If your health improves while off the sulfur foods and regresses after adding them back, you have an intolerance to them and should avoid them. When you are on a low thiol diet, do not eat ANY amount of high thiol foods.


Sulfur food intolerance in mercury toxic people has more to do with the mobilization of mercury caused by raised cysteine levels and excess thiols, rather than a direct allergy/intolerance to sulfur foods per se. Either way, you will need to avoid them if you show an intolerance to them, or, as some people have found, keep them to an absolute minimum. It seems there is a critical threshold of high thiol food intake for many and if you remain below this, little harm is done.
The foods mentioned on the ‘food high thiol’ list below, are ones that are metabolized in a specific sulfur pathway that causes the problems for mercury toxic people by increasing free thiol levels. These foods contain the free thiol groups that interact with and mobilize mercury inducing symptoms such as tiredness, emotional distress and other non-specific ailments.

Andy Cutler also says: “If you have elevated cysteine and you want to convert some to glutathione, take a 2:1 weight ratio of glutamine and glycine (e. g. 2 500 mg caps of glutamine with 1 500 mg cap of glycine) and your body will do the rest.”

More information can be found in Andy Cutler’s excellent book: “Amalgam Illness: Diagnosis and Treatment”. Available here.

Many misleading ‘sulfur food’ lists on the web are simply indicating the total amount of elemental sulfur, rather than talking about foods that contain thiols, or that metabolically convert into them.



Food list high in thiols

When you are on a low thiol diet, do not eat ANY amount of high thiol foods.

  • artichokes, Jerusalem but not French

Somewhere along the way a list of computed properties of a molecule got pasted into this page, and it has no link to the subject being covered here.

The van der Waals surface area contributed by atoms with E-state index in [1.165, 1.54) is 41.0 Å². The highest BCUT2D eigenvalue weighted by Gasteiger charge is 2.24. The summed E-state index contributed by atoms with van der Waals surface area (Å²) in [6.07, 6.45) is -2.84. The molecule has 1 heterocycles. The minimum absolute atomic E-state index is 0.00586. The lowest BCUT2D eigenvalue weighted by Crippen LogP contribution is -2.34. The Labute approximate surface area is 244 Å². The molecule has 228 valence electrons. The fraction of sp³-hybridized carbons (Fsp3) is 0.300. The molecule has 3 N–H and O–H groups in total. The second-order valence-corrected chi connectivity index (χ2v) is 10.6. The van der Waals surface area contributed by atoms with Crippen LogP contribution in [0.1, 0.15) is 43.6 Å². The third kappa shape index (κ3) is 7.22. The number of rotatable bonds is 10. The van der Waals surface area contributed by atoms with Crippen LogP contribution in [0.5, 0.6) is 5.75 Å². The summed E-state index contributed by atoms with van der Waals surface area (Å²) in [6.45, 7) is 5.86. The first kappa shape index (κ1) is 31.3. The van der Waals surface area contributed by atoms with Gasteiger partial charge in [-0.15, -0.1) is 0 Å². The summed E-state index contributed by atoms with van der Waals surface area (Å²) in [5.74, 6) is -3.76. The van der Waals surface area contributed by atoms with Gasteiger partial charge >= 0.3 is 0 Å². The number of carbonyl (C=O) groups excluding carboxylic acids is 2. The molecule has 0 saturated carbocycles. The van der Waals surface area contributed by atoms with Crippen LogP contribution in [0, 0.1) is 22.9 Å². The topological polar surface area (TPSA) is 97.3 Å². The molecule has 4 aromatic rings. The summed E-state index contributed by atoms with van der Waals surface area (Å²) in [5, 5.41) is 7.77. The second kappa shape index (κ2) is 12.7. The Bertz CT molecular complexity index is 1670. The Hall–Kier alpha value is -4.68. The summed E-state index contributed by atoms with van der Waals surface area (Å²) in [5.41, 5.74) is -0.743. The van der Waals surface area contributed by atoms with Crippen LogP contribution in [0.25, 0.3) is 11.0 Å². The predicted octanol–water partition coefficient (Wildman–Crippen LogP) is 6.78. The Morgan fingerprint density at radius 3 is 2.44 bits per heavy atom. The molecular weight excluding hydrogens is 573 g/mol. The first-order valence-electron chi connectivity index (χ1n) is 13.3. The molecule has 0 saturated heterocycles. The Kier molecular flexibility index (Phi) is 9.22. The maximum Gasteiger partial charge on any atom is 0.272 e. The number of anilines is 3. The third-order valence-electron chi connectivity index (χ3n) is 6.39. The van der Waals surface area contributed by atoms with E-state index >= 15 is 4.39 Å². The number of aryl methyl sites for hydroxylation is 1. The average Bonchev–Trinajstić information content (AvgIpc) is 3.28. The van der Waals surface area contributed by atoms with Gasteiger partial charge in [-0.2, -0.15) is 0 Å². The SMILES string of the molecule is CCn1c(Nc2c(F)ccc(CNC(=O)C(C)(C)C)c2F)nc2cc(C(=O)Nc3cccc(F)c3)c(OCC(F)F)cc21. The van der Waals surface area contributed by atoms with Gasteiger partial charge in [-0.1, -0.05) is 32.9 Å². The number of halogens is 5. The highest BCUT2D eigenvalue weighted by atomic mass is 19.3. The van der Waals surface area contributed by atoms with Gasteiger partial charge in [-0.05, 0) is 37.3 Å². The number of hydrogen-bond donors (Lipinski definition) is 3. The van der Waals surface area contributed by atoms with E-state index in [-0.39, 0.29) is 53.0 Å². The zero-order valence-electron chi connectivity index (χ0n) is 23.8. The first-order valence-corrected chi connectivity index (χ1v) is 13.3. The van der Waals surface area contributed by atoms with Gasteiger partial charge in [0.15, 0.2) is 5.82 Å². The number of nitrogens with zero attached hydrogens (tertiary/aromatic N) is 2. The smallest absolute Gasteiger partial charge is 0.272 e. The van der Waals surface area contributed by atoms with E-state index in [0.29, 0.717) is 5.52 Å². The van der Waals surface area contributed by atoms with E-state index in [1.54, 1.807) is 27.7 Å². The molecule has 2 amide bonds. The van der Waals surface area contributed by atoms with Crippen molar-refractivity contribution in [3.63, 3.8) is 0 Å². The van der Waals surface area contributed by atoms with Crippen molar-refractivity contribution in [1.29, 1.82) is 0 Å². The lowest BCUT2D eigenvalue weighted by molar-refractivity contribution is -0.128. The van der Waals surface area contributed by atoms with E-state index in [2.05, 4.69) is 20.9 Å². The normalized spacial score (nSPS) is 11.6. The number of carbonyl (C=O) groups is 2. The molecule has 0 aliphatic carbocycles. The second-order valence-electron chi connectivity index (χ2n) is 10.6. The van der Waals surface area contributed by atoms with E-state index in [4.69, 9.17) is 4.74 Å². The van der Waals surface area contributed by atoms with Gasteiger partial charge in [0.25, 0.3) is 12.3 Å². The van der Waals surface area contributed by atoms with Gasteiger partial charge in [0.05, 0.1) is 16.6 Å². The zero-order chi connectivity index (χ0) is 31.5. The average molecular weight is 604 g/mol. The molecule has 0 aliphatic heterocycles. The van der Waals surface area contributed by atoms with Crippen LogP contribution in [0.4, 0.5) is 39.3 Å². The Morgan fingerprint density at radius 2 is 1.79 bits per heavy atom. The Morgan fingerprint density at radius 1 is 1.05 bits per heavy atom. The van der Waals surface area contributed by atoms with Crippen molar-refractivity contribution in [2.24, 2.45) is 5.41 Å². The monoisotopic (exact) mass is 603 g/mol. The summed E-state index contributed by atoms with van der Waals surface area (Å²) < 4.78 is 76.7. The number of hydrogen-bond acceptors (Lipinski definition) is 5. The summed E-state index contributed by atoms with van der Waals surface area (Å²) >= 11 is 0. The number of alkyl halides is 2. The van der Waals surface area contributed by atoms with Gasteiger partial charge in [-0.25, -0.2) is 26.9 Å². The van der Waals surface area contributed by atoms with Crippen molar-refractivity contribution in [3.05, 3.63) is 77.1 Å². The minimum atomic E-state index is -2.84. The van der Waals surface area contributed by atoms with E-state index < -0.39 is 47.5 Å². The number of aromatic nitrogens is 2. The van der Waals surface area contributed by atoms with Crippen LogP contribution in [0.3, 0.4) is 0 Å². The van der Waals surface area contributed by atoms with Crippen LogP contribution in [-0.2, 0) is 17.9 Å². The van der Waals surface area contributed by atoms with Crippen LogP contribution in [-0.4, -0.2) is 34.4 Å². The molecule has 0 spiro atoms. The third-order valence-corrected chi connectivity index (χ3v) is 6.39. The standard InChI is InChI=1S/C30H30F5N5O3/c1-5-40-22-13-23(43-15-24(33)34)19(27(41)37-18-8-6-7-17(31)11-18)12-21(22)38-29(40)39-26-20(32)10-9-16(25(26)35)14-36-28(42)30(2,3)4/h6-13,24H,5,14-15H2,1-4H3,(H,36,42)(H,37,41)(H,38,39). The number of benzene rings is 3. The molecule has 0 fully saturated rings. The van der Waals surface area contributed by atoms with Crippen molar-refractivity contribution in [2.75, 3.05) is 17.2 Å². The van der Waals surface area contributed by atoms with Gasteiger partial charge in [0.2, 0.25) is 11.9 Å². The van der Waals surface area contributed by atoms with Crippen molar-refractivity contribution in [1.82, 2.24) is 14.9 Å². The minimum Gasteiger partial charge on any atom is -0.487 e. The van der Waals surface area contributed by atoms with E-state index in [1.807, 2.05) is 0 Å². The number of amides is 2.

• asparagus
  • bakery products containing whey, cysteine, eggs or enzymes
  • bean curd/tofu milk
  • bean sprouts
  • beans of all sorts
  • bok choy
  • broccoli
  • brussels sprouts
  • buckwheat
  • buttermilk – cream turns into butter and buttermilk. Buttermilk is where the thiols end up. Butter is thiol free
  • cabbage
  • carob
  • cauliflower
  • cheese, of all sorts – aging of cheese does not affect thiol sulfur content
  • chives
  • chocolate
  • coffee
  • collard greens
  • cream
  • daikon
  • dairy products
  • dandelion greens
  • eggs
  • garlic
  • green beans
  • greens
  • horseradish
  • jicama
  • kale
  • leeks
  • lentils, of all sorts
  • milk, from any animal
  • miso soup
  • mustard
  • onions
  • papaya (slightly)
  • peas, of all sorts
  • peanuts
  • pineapple (slightly)
  • radishes
  • rutabaga
  • sauerkraut
  • sesame seeds, ground, as when in tahini (when in hull ok for most, except the very sensitive)
  • shallots
  • sour cream
  • soy cheese
  • soy milk
  • spinach
  • split peas
  • sunchoke
  • tahini (from ground sesame seeds)
  • tamarind
  • tempeh
  • tofu
  • turnip
  • turmeric (though not high in thiols, it  is really good at raising thiol levels)
  • quinoa
  • whey
  • yeast extract


  • Watch out for foods that have garlic and onion powders added e.g. processed meats like hot dogs.
  • Meat is also high in sulfur, but most people tolerate it well due to low thiol level and it depends upon how sensitive you are. If you need to limit meat, then you would also need to supplement amino acids, especially glutamine. This also helps to heal the gut lining.



Supplements high in sulfur/thiol groups

  • ALA (Alpha Lipoic Acid or Thioctic Acid). Obviously this needs to be used for chelation purposes at some point, whether you are sulfur intolerant or not, but it MUST always be used properly, and according to its half-life, as described in Andy Cutler’s oral chelation protocol. If you are sulfur-sensitive, you may only tolerate small amounts of ALA, so start low just in case. This is not always true, but worth remembering. Also, do not take ALA during your sulfur exclusion trial.
  • bromelain and papain (use enzymes derived from animals)
  • chlorella,
  • cysteine
  • dairy source acidophilus,
  • DMSO,
  • extracts of the high sulphur foods,
  • glutathione,
  • NAC,
  • MSM,
  • Methionine (converts down into cysteine)
  • Turmeric is really good at raising thiol levels.

Supplements that are safe for you and are worth trying as they actually support the sulfur pathways